Hoyer: Republican Proposal on Ethics Process Is Nothing But a Charade

Ethics Process Must be Based on Bipartisan Compromise, Not Personal Agreements Among Individuals

For Immediate Release:

April 20, 2005

Contact:Stacey Farnen Bernards
(202) 225 - 3130

WASHINGTON, DC – House Democratic Whip Steny H. Hoyer (MD) released the following statement this afternoon regarding the proposal on ethics rules by the new Chairman of the Ethics Committee, Rep. Doc Hastings (R-WA):

“This proposal on the ethics process by the Republican leadership is a charade and an absolute non-starter with Democrats, who reject it out of hand.  It is a calculated attempt to divert attention from the fact that the Republican Majority has neutered the Ethics Committee in the House by imposing partisan rules that hamstring any meaningful inquiry, sacking the former Chairman and two other Republican Members of the Committee, and firing non-partisan professional staffers.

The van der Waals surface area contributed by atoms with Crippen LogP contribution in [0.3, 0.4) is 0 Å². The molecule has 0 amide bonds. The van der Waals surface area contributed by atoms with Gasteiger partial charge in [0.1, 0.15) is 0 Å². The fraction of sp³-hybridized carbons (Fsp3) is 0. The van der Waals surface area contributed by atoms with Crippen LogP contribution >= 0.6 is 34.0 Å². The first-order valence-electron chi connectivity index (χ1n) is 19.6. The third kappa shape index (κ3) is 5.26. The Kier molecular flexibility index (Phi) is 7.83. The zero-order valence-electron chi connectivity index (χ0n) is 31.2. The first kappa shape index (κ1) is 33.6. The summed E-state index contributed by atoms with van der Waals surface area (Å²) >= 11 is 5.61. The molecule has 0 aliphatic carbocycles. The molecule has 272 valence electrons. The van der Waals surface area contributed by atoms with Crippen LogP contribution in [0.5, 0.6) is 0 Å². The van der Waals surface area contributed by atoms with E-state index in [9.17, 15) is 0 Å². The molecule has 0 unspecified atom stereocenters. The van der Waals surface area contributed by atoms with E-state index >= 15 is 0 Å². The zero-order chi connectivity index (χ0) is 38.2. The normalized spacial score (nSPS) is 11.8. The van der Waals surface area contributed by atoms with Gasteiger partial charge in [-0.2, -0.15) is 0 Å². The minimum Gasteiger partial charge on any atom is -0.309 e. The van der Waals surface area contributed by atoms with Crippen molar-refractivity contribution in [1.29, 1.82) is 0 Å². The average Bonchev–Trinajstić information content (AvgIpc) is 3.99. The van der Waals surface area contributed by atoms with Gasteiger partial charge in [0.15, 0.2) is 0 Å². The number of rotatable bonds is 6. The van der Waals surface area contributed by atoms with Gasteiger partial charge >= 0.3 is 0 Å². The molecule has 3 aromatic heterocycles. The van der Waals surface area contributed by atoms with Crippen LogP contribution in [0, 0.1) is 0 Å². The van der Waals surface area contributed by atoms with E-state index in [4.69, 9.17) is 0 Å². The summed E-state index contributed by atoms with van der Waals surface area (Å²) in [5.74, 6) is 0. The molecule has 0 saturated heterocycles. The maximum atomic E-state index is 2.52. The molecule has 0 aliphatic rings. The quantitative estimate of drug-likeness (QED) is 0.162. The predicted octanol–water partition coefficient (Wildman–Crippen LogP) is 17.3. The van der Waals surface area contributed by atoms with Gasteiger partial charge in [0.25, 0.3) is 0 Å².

“While the American people are surely interested to see that Tom DeLay’s fellow Republicans agree that his behavior demands investigation, this offer does not address the fact that Republicans are in a position to block other investigations on a party line vote.  This issue is bigger than the Majority Leader, it is about the integrity of the entire House now and in the future.

“In addition, Rep. Hastings’s personal assurances on ethics rules and practices – even if put in writing – cannot be the basis for resolving the Republican roadblock on the ethics process.  The House ethics process should be based on bipartisan compromise that is supported by both parties, not on personal agreements between individuals that can be made irrelevant by a change of heart or chairmanship.

“The one true thing that this proposal demonstrates is that the Republican leadership is worried that the American people see right through its empty excuse for gutting the ethics process.  They are starting to feel the heat for bypassing the Ethics Committee itself and revoking the bipartisan ethics rules that had served this institution and its Members well since 1997.

“The Democratic position on this issue is crystal clear: We should reinstate the bipartisan ethics rules as called for in the Mollohan-Hefley bill, or at the very least the Speaker ought to appoint a bipartisan task force to examine ethics rule changes and report back to the Members.”

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